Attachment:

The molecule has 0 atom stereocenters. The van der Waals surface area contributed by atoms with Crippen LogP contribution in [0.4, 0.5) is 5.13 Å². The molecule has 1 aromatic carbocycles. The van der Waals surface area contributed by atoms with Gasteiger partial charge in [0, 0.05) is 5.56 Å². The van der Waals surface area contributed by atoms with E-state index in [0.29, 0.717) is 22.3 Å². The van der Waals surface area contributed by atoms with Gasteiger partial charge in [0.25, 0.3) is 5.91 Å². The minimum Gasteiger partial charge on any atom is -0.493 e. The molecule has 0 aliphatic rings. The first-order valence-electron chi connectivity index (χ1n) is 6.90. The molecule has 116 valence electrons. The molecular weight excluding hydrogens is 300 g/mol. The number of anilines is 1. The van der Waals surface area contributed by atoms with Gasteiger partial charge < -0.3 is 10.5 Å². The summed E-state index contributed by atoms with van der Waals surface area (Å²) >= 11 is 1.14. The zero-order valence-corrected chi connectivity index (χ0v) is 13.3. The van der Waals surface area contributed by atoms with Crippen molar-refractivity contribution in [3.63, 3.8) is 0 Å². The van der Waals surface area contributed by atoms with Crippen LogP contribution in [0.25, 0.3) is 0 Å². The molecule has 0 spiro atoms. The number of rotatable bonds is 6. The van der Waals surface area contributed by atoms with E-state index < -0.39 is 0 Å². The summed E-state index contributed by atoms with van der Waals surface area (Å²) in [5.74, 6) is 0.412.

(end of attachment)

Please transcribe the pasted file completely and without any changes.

The molecule has 0 atom stereocenters. The van der Waals surface area contributed by atoms with Crippen LogP contribution in [0.4, 0.5) is 5.13 Å². The molecule has 1 aromatic carbocycles. The van der Waals surface area contributed by atoms with Gasteiger partial charge in [0, 0.05) is 5.56 Å². The van der Waals surface area contributed by atoms with E-state index in [0.29, 0.717) is 22.3 Å². The van der Waals surface area contributed by atoms with Gasteiger partial charge in [0.25, 0.3) is 5.91 Å². The minimum Gasteiger partial charge on any atom is -0.493 e. The molecule has 0 aliphatic rings. The first-order valence-electron chi connectivity index (χ1n) is 6.90. The molecule has 116 valence electrons. The molecular weight excluding hydrogens is 300 g/mol. The number of anilines is 1. The van der Waals surface area contributed by atoms with Gasteiger partial charge < -0.3 is 10.5 Å². The summed E-state index contributed by atoms with van der Waals surface area (Å²) >= 11 is 1.14. The zero-order valence-corrected chi connectivity index (χ0v) is 13.3. The van der Waals surface area contributed by atoms with Crippen molar-refractivity contribution in [3.63, 3.8) is 0 Å². The van der Waals surface area contributed by atoms with Crippen LogP contribution in [0.25, 0.3) is 0 Å². The molecule has 0 spiro atoms. The number of rotatable bonds is 6. The van der Waals surface area contributed by atoms with E-state index < -0.39 is 0 Å². The summed E-state index contributed by atoms with van der Waals surface area (Å²) in [5.74, 6) is 0.412.